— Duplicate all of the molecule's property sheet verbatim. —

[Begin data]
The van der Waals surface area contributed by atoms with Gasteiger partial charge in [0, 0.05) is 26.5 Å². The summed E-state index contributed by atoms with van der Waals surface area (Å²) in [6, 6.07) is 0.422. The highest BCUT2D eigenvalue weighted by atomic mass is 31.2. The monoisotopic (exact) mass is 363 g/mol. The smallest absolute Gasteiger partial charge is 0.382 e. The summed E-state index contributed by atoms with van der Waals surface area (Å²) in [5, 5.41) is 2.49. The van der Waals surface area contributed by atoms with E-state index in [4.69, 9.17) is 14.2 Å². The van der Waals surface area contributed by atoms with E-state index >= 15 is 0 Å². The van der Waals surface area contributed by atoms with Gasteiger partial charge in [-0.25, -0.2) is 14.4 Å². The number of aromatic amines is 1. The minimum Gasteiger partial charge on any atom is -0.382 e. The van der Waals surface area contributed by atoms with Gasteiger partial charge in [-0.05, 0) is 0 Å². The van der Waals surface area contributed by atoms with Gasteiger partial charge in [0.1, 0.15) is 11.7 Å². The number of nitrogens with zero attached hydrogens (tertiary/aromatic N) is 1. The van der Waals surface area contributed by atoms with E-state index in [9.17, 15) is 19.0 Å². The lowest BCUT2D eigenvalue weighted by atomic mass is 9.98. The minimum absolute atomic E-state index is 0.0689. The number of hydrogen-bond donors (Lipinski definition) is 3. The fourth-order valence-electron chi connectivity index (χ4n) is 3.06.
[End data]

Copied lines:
The van der Waals surface area contributed by atoms with Gasteiger partial charge in [0, 0.05) is 26.5 Å². The summed E-state index contributed by atoms with van der Waals surface area (Å²) in [6, 6.07) is 0.422. The highest BCUT2D eigenvalue weighted by atomic mass is 31.2. The monoisotopic (exact) mass is 363 g/mol. The smallest absolute Gasteiger partial charge is 0.382 e. The summed E-state index contributed by atoms with van der Waals surface area (Å²) in [5, 5.41) is 2.49. The van der Waals surface area contributed by atoms with E-state index in [4.69, 9.17) is 14.2 Å². The van der Waals surface area contributed by atoms with E-state index >= 15 is 0 Å². The van der Waals surface area contributed by atoms with Gasteiger partial charge in [-0.25, -0.2) is 14.4 Å². The number of aromatic amines is 1. The minimum Gasteiger partial charge on any atom is -0.382 e. The van der Waals surface area contributed by atoms with Gasteiger partial charge in [-0.05, 0) is 0 Å². The van der Waals surface area contributed by atoms with Gasteiger partial charge in [0.1, 0.15) is 11.7 Å². The number of nitrogens with zero attached hydrogens (tertiary/aromatic N) is 1. The van der Waals surface area contributed by atoms with E-state index in [9.17, 15) is 19.0 Å². The lowest BCUT2D eigenvalue weighted by atomic mass is 9.98. The minimum absolute atomic E-state index is 0.0689. The number of hydrogen-bond donors (Lipinski definition) is 3. The fourth-order valence-electron chi connectivity index (χ4n) is 3.06.